In its study of
the process for issuing arrest warrants, the Grand Jury learned there
are approximately 44,000 outstanding warrants in San Mateo County. It
currently takes three to five days for a local police agency to process
a paper warrant after it is issued by the court. This processing time
could be reduced by use of the Criminal Justice Information System (CJIS)
electronic database, which has recently been installed for use by the
San Mateo County Sheriff. The Grand Jury recommends use of the CJIS database
by all police agencies in the county.
It also recommends that the Sheriff and the San Mateo County Police Chiefs
Association consider the use of a county-wide Warrant Detail, operated
by the Sheriff’s Office, to serve warrants for all law enforcement agencies
within the county. Such a Warrant Detail might eventually reduce the backlog
of outstanding warrants.
Issue: Is the warrant system in San Mateo County operating in an
efficient manner that protects the public and fosters respect for and
compliance with the law?
A warrant of arrest
is a court document signed by a judge ordering any law enforcement officer
to arrest a subject for a specific crime. The warrant states the charge,
the amount of bail, and orders the subject brought before a judge.
A bench warrant is issued when the subject has disobeyed a specific order
of the court, (i.e., failure to appear in court as required or failure
to pay a fine). Bench warrants can be issued in civil proceedings without
a prior arrest, or during criminal proceedings.
Once a paper warrant has been issued by the court, it takes three to five
days for the particular law enforcement agency to enter the warrant into
a system. Warrants entered into the Automated Warrant System (AWS), which
is administered by Alameda County, are accessible by all agencies in San
Mateo, San Francisco, Santa Clara and Alameda counties. Warrants entered
into the Wanted Persons System (WPS) are accessible to all law enforcement
agencies in California. Entering a warrant into WPS obligates the issuing
agency to transport the subject from the arresting agency anywhere in
California, or allow the person to be released on their own recognizance
after five days.
The Criminal Justice Information System (CJIS) is a system that allows
immediate electronic entry of a warrant into AWS, followed by a confirming
paper warrant. Effective February 6, 2003, warrants handled by the Sheriff’s
Office are entered into CJIS and can be enforced immediately. In San Mateo
County at this time only the Sheriff’s Office has access to CJIS to enter
The Sheriff’s Office enforces and administers warrants for the unincorporated
sections of the county, for the Probation Department, and under contract
for the cities of Woodside, Portola Valley, Half Moon Bay, and Brisbane.
All other city police departments in the county administer arrest warrants
generated as the result of their individual law enforcement activities.
The Grand Jury interviewed officers from the Sheriff’s Office and city
police departments concerning how arrest warrants are handled. It also
conducted a survey of all city police departments in the county regarding
polices, procedures, and protocols for serving and tracking warrants.
Sheriff's Office estimates that there are about 44,000 outstanding warrants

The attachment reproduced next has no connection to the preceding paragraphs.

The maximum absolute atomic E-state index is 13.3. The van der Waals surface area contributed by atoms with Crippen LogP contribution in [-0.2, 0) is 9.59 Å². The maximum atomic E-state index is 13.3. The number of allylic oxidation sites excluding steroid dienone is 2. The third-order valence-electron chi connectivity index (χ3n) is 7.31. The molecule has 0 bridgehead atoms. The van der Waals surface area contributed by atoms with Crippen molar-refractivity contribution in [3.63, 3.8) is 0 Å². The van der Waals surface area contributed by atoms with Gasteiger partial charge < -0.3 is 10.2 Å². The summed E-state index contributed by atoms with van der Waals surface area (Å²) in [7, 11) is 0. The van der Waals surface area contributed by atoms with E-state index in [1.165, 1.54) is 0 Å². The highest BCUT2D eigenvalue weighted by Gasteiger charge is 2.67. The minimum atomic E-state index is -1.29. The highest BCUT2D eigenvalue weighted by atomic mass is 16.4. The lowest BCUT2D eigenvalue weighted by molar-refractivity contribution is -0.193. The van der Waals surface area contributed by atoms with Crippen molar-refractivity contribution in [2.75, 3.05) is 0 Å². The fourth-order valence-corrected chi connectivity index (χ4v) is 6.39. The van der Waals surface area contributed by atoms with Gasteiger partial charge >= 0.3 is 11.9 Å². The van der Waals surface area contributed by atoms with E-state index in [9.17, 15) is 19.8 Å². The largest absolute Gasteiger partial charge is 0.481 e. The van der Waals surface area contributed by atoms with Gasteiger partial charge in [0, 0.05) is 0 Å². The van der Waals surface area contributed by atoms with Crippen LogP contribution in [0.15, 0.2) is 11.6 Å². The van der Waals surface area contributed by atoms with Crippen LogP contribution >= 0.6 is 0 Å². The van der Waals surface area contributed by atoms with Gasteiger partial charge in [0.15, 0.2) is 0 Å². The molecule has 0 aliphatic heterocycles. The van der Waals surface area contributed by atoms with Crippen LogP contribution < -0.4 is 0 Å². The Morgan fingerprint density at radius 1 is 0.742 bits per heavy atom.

registered in AWS for San Mateo County. Of these, 9,000 were entered by
the Sheriff's Office and the balance by city police departments. The nature
of the warrant or the bail amount, determine whether a warrant is entered
Both the Sheriff's Office and local police departments use three means to
Efforts within the county to expedite the enforcement of warrants include:
- Notice of a warrant may be mailed to the individual.
- An officer may be assigned to serve warrants, which is usually a lower
priority than “in progress” police work, i.e. necessary responses to
ongoing law enforcement demands.
- An officer engaged in law enforcement activities, such as a traffic
stop, may request outstanding warrant information. If there is an outstanding
warrant, an arrest is at the discretion of the officer.
- An Ad Hoc Task Force that periodically schedules personnel from the
United States Marshal’s Office and various County Sheriff’s Offices
to serve warrants and pick up felony suspects
- A pool of officers from the Sheriff’s Office, the California Highway
Patrol, and city police departments enforce outstanding warrants as
part of a coordinated drunk driving enforcement program and joint programs
focusing on the apprehension of individuals accused of domestic violence.
The current process
for handling paper warrants in the county is cumbersome and inefficient
and leads to delays in serving of warrants. Each law enforcement agency
has its own guidelines and policies concerning warrants.
Typically only serious crimes, such as felonies or violent offenses,
(assault, spousal battering, etc.) and those with bail set at $7,500
or more will result in an arrest on the basis of the outstanding warrant
information. Often a patrol officer has access only to information on
the warrant. More complete criminal information on the suspect, including
the person’s photograph, might result in a better and safer arrest decision.
While there are no reliable statistics available on the percentage of
warrants served in the county, law enforcement officers stated that
more warrants could be served with a concentrated effort on the part
of police agencies. Greater cooperation between city police departments
and the County Sheriff’s Office might bring about speedier and more
efficient service of warrants.
A Warrant Detail operated by the Sheriff’s Office to process and serve
warrants for the county and all cities in the county might bring a higher
priority to warrant activities. This might reduce transmittals and handling
costs, shorten time delays in processing warrants, and allow police
departments to focus on “in progress” law enforcement.